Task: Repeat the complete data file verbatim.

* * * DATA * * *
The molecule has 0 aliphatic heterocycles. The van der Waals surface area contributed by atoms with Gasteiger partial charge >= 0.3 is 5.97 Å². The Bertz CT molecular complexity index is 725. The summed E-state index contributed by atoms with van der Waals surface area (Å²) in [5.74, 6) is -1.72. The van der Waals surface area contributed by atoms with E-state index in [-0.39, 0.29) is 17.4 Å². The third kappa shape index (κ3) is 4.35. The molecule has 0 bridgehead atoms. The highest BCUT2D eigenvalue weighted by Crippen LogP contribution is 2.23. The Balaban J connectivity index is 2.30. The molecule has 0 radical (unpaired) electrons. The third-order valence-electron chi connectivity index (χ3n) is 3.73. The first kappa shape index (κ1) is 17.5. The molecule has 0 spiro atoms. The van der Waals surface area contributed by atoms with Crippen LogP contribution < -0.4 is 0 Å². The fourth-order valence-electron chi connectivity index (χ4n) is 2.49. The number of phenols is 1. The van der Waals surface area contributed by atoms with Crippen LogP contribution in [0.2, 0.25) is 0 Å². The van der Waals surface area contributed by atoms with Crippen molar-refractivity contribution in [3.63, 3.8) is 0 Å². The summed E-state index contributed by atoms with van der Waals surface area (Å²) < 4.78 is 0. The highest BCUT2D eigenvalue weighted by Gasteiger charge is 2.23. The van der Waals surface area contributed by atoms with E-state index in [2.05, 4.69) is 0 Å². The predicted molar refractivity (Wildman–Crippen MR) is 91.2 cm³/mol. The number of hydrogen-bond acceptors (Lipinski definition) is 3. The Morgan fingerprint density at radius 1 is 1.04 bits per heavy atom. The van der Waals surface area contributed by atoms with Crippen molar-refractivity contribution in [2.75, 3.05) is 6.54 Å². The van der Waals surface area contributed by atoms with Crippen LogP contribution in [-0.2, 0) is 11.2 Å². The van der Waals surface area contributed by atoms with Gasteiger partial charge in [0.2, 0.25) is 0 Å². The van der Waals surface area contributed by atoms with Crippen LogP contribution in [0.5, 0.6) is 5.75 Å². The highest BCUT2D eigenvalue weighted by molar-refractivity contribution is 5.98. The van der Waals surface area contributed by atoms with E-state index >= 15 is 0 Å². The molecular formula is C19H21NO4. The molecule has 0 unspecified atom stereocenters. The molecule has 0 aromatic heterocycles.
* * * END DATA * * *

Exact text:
The molecule has 0 aliphatic heterocycles. The van der Waals surface area contributed by atoms with Gasteiger partial charge >= 0.3 is 5.97 Å². The Bertz CT molecular complexity index is 725. The summed E-state index contributed by atoms with van der Waals surface area (Å²) in [5.74, 6) is -1.72. The van der Waals surface area contributed by atoms with E-state index in [-0.39, 0.29) is 17.4 Å². The third kappa shape index (κ3) is 4.35. The molecule has 0 bridgehead atoms. The highest BCUT2D eigenvalue weighted by Crippen LogP contribution is 2.23. The Balaban J connectivity index is 2.30. The molecule has 0 radical (unpaired) electrons. The third-order valence-electron chi connectivity index (χ3n) is 3.73. The first kappa shape index (κ1) is 17.5. The molecule has 0 spiro atoms. The van der Waals surface area contributed by atoms with Crippen LogP contribution < -0.4 is 0 Å². The fourth-order valence-electron chi connectivity index (χ4n) is 2.49. The number of phenols is 1. The van der Waals surface area contributed by atoms with Crippen LogP contribution in [0.2, 0.25) is 0 Å². The van der Waals surface area contributed by atoms with Crippen molar-refractivity contribution in [3.63, 3.8) is 0 Å². The summed E-state index contributed by atoms with van der Waals surface area (Å²) < 4.78 is 0. The highest BCUT2D eigenvalue weighted by Gasteiger charge is 2.23. The van der Waals surface area contributed by atoms with E-state index in [2.05, 4.69) is 0 Å². The predicted molar refractivity (Wildman–Crippen MR) is 91.2 cm³/mol. The number of hydrogen-bond acceptors (Lipinski definition) is 3. The Morgan fingerprint density at radius 1 is 1.04 bits per heavy atom. The van der Waals surface area contributed by atoms with Crippen molar-refractivity contribution in [2.75, 3.05) is 6.54 Å². The van der Waals surface area contributed by atoms with Crippen LogP contribution in [-0.2, 0) is 11.2 Å². The van der Waals surface area contributed by atoms with Gasteiger partial charge in [0.2, 0.25) is 0 Å². The van der Waals surface area contributed by atoms with Crippen LogP contribution in [0.5, 0.6) is 5.75 Å². The highest BCUT2D eigenvalue weighted by molar-refractivity contribution is 5.98. The van der Waals surface area contributed by atoms with E-state index >= 15 is 0 Å². The molecular formula is C19H21NO4. The molecule has 0 unspecified atom stereocenters. The molecule has 0 aromatic heterocycles.